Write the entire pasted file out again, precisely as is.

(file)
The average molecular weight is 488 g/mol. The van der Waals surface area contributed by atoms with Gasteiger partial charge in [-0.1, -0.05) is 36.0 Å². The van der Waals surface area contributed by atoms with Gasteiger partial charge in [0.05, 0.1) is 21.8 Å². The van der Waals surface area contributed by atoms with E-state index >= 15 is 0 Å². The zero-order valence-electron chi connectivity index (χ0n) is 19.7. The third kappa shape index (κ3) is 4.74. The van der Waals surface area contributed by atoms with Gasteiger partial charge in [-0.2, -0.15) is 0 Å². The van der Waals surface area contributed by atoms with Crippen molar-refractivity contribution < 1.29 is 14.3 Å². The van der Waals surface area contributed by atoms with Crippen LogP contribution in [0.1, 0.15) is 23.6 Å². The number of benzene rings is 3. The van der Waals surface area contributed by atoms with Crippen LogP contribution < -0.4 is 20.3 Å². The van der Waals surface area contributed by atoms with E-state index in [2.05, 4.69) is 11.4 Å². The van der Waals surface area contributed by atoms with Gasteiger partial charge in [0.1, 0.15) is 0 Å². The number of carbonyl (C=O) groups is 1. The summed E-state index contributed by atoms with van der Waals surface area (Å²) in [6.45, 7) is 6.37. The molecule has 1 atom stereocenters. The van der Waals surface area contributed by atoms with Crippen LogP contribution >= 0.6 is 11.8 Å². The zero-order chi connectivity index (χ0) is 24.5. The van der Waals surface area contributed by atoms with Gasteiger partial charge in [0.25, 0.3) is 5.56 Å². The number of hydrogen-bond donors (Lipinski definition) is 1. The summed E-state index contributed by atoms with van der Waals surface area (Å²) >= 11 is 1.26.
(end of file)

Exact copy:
The average molecular weight is 488 g/mol. The van der Waals surface area contributed by atoms with Gasteiger partial charge in [-0.1, -0.05) is 36.0 Å². The van der Waals surface area contributed by atoms with Gasteiger partial charge in [0.05, 0.1) is 21.8 Å². The van der Waals surface area contributed by atoms with E-state index >= 15 is 0 Å². The zero-order valence-electron chi connectivity index (χ0n) is 19.7. The third kappa shape index (κ3) is 4.74. The van der Waals surface area contributed by atoms with Gasteiger partial charge in [-0.2, -0.15) is 0 Å². The van der Waals surface area contributed by atoms with Crippen molar-refractivity contribution < 1.29 is 14.3 Å². The van der Waals surface area contributed by atoms with Crippen LogP contribution in [0.1, 0.15) is 23.6 Å². The number of benzene rings is 3. The van der Waals surface area contributed by atoms with Crippen LogP contribution < -0.4 is 20.3 Å². The van der Waals surface area contributed by atoms with E-state index in [2.05, 4.69) is 11.4 Å². The van der Waals surface area contributed by atoms with Gasteiger partial charge in [0.1, 0.15) is 0 Å². The number of carbonyl (C=O) groups is 1. The summed E-state index contributed by atoms with van der Waals surface area (Å²) in [6.45, 7) is 6.37. The molecule has 1 atom stereocenters. The van der Waals surface area contributed by atoms with Crippen LogP contribution >= 0.6 is 11.8 Å². The zero-order chi connectivity index (χ0) is 24.5. The van der Waals surface area contributed by atoms with Gasteiger partial charge in [0.25, 0.3) is 5.56 Å². The number of hydrogen-bond donors (Lipinski definition) is 1. The summed E-state index contributed by atoms with van der Waals surface area (Å²) >= 11 is 1.26.